Any ginseng that is harvested past six years of growth is considered red ginseng. Red ginseng is well known for its ability to promote male sexual health. But red ginseng may also help promote immune function and heart health, and lower stress. One clinical study found that red ginseng improves antioxidant activity in postmenopausal women. Because red ginseng takes about six or more years to grow before it can be used, it doesn’t come cheap.
Siberian ginseng is different from other types of ginseng because it doesn’t contain ginsenosides; instead, Siberian ginseng contains the compound eleutheroside. People often use Siberian ginseng to stimulate energy, vitality and longevity.
American ginseng is similar to Asian ginseng but differs chemically. As such, its effects are considered less stimulating compared to Asian ginseng. According to preliminary research, American ginseng could help improve working memory. American ginseng is also known to support immune system performance and fight fatigue.
While ginseng offers multiple benefits, increased energy and lower stress are among the most common. For men, ginseng may improve sexual health, support optimum sperm count and help boost libido. Many believe that consuming ginseng for a few weeks could also boost men’s sexual function, although the results may vary from person to person.
Studies suggest a link between ginseng and male sexual health, which relates primarily to nervous system function and gonadal tissue, rather than any changes to hormone levels. Ginseng may encourage vasodilation and relaxation of blood vessels, promoting optimal circulation. Evidence of ginseng improving the quality of sperm is limited and requires more research. However, some studies suggest ginseng can protect the testes against environmental toxins which impact fertility along with supporting a high sperm count.
Ginseng also provides benefits to women, helping them maintain hormonal balance. This clinical trial administered ginseng for 2 weeks and urine samples showed a decrease in BPA levels in comparison to initial baseline urine samples. The women also reported significant improvements in quality of life. BPA also known as bisphenol A is suspected to be a potent hormone and endocrine disruptor. Lower levels of BPA in the urine suggests potential support in maintaining healthy hormone levels. Additional studies need to be conducted over longer periods of time.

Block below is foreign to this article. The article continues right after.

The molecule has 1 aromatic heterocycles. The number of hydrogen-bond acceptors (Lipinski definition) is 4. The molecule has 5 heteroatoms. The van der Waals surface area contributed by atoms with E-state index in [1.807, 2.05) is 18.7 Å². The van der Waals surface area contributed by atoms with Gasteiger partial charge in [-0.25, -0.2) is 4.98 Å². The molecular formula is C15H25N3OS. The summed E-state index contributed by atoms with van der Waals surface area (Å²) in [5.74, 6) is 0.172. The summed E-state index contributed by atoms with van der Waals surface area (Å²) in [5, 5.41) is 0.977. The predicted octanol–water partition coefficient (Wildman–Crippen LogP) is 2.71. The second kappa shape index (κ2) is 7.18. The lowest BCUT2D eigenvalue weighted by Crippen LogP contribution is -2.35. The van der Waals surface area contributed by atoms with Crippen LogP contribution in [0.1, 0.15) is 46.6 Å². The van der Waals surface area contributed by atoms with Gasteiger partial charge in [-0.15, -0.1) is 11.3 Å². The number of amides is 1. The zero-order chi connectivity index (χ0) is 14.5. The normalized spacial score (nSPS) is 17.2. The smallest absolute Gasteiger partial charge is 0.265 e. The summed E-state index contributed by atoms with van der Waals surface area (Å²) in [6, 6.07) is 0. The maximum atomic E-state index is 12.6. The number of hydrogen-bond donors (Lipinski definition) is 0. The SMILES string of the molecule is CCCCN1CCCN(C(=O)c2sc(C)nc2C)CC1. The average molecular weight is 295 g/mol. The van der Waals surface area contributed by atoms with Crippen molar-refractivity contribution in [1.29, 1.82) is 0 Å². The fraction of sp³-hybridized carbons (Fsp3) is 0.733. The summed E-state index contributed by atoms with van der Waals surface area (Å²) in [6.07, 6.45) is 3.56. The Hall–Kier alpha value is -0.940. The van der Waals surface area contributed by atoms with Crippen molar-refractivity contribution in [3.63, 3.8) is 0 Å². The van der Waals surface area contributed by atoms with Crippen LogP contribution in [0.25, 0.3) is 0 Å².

Women who experience hormone changes, either before, during or after menopause may suffer from numerous symptoms including brain fog, decreased libido, vaginal dryness, occasional sleeplessness, hot flashes and mood swings. Red ginseng may help minimize these symptoms by promoting higher levels of antioxidant activity in postmenopausal women. Women in this study were given ginseng over a period of 3 months and levels of SOD (an antioxidant promoting enzyme) were higher than those who did not take ginseng. The results suggest that Red ginseng may reduce oxidative stress associated with hormone changes.
Generally, the use of ginseng is well tolerated. However, some people may experience side effects. The most common side effects linked with American and Asian ginseng include nervousness, headaches and stomach discomfort. Allergic reactions are quite rare, but are possible.
Ginseng can also interact with medications. Always consult your healthcare provider to avoid any possible interactions and side effects associated with ginseng. Ginseng also isn’t recommended for women who are pregnant or nursing. Children should also not take ginseng as there is not enough research and evidence to support its safe administration.